After months of preliminary discussions beginning in the fall of 1876, the International Association (the International) was organized at a Pittsburgh meeting on February 20, 1877.12 Twenty-one clubs were represented, although only seven later entered the initial championship competition. After the two Canadian clubs departed, the name was changed to the National Association in 1879. Aside from sponsoring the competition, its other main function was to regulate the player market, mainly to prevent contract jumping (“revolving”) via mutual contract recognition among all members, including those not contending for the championship. Our focus is on clubs involved in the championship competition. It should be noted at the outset that a national economic depression had begun in 1873 that lasted until the spring of 1879.13 It no doubt contributed to the International’s problems. This was an inauspicious time to be starting a major new economic endeavor.

The International adopted the NA’s unstructured organizational model, eschewing the National League model. In fact, it was largely inspired by a rejection of the NL’s exclusive entry policy. As we shall see, this decision was a fundamental mistake.

The result was what David Pietrusza described as a “loose confederation” of clubs.14 Initially, general membership was open to any professional club for a $10 fee, and an additional $15 was required to enter the championship competition.15 These fees are roughly $310 and $460, respectively, in 2023 dollars. Both memberships were for a single year. There were no other restrictions or conditions. In 1878, each of these fees were doubled. Applications were to be submitted each year by April 1, with the championship season running from April 15 to October 15. Game admission fees were set at 25 cents, in contrast with the National League’s 50 cents, respectively about $7.70 and $15.40 in 2023 dollars. Gross gate receipts were to be split evenly, except for a guaranteed minimum of $75 for the visiting team, about $2,300 in 2023 dollars. Geographically, the International was concentrated in the northeastern US, with 13 cities in Massachusetts and New York alone, although no clubs were in Boston, Brooklyn, or New York City. Each championship contender was required to play a specified number of championship games with each other contender. These were to be scheduled by a committee at the beginning of the season, but implementation was haphazard. Instead, bilateral scheduling among clubs seemed to be the norm and, as in the NA, no oversight mechanism existed. In fact, there seemed to be no expectation that clubs would complete their schedule of championship games. For example, an algorithm was defined for adjusting team standings for presumed midseason departures, of which there were many.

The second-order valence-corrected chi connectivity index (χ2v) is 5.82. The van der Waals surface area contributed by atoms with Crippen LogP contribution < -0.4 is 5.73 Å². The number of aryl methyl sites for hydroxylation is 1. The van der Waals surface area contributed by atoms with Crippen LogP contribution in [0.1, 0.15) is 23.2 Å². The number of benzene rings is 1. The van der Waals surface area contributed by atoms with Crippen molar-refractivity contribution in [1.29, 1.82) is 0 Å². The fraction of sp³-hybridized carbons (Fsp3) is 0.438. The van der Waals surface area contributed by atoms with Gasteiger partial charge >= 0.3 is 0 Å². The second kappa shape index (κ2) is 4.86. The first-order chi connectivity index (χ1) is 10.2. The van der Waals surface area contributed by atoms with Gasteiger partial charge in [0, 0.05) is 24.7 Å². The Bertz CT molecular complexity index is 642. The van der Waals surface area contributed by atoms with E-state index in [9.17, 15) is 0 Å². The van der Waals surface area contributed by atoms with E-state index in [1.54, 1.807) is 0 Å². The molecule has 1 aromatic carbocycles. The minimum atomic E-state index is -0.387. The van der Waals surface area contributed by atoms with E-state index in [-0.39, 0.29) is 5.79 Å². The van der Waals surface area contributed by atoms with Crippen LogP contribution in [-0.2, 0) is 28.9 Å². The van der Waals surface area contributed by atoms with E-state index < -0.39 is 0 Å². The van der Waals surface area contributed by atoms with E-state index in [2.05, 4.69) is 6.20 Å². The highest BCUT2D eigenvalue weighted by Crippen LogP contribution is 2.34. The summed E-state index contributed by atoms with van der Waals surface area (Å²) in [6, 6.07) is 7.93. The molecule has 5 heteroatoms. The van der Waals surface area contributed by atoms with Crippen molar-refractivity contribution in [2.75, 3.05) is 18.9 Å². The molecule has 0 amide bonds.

There was substantial instability in the number of championship contenders over the International’s four-year existence. Seven clubs participated in the championship competition in the initial year, followed by 13 in 1878 and nine 1879, then only four in the unfinished final season. A total of 23 different clubs competed during the four years, and 22 cities were represented. In 1879 Albany, New York, began the season with two clubs. Also, there were late entrants in 1878 and 1880, and on four occasions clubs relocated midseason. Of the 22 cities, 13 were members for only one year, and another seven for two. The Manchester Club of New Hampshire was in for three years. Only Rochester was represented in all four, albeit with three different clubs.

In-season instability was also a significant problem as many clubs failed to complete their schedules. Fourteen disbanded for financial reasons, two were expelled for rule violations, and one withdrew voluntarily, completing its season as an independent. In contrast, during this same period, the National League had 14 member cities and clubs and only two failures.

A critical result was confusion regarding the International pennant race. By midseason, newspapers often were reporting multiple standings in the same issue based on various assumptions about how the International’s Judiciary Committee would make adjustments for departed clubs. Also, members were allowed to play exhibition games among themselves during the championship season, creating additional confusion about which games counted. As Brian Martin observes, fans “were disappointed when a game believed to be for the pennant turned out to be an exhibition.”16 Last, because of the two membership classes, early in the season there was often confusion about which members were involved in the championship competition. In all three years that a champion was declared, winners were not known for sure until the Judiciary Committee’s report at the annual convention several months after the season’s end.

A large difference existed between the International Association and the National League in terms of member city population, with the NL in much larger cities. During 1877–80, it had 10 cities with populations exceeding 100,000, while the International had only four.17 At the other end, all NL cities exceeded 50,000, while the International had no fewer than 11 smaller than that, with three under 10,000. Overall, NL city population averaged about 210,000 during that four-year period, while the International averaged only about a third of that: 69,700. In fact, Ted Vincent argues that “the International…really represented…the organized expression of an immense popularity of baseball in the smaller industrial city.”18 At no point did the International Association and the National League share the same city.